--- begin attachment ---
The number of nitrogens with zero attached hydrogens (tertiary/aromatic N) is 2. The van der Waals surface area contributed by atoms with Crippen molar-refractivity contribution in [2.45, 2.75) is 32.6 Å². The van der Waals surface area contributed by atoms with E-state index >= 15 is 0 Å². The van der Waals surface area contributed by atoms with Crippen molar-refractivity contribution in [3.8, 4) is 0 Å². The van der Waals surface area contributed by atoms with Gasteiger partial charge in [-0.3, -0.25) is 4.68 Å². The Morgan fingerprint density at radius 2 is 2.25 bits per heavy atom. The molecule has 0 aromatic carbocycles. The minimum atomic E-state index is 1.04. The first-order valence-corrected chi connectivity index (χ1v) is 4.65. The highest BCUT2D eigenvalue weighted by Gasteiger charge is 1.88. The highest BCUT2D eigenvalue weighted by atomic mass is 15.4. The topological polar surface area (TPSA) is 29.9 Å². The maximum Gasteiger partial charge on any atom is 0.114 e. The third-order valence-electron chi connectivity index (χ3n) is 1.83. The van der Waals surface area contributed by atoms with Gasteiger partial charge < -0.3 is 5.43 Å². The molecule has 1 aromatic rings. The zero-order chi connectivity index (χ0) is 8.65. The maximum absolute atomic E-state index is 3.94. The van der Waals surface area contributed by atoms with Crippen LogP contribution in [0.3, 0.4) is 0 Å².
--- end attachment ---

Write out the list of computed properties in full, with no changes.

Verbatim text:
The number of nitrogens with zero attached hydrogens (tertiary/aromatic N) is 2. The van der Waals surface area contributed by atoms with Crippen molar-refractivity contribution in [2.45, 2.75) is 32.6 Å². The van der Waals surface area contributed by atoms with E-state index >= 15 is 0 Å². The van der Waals surface area contributed by atoms with Crippen molar-refractivity contribution in [3.8, 4) is 0 Å². The van der Waals surface area contributed by atoms with Gasteiger partial charge in [-0.3, -0.25) is 4.68 Å². The Morgan fingerprint density at radius 2 is 2.25 bits per heavy atom. The molecule has 0 aromatic carbocycles. The minimum atomic E-state index is 1.04. The first-order valence-corrected chi connectivity index (χ1v) is 4.65. The highest BCUT2D eigenvalue weighted by Gasteiger charge is 1.88. The highest BCUT2D eigenvalue weighted by atomic mass is 15.4. The topological polar surface area (TPSA) is 29.9 Å². The maximum Gasteiger partial charge on any atom is 0.114 e. The third-order valence-electron chi connectivity index (χ3n) is 1.83. The van der Waals surface area contributed by atoms with Gasteiger partial charge < -0.3 is 5.43 Å². The molecule has 1 aromatic rings. The zero-order chi connectivity index (χ0) is 8.65. The maximum absolute atomic E-state index is 3.94. The van der Waals surface area contributed by atoms with Crippen LogP contribution in [0.3, 0.4) is 0 Å².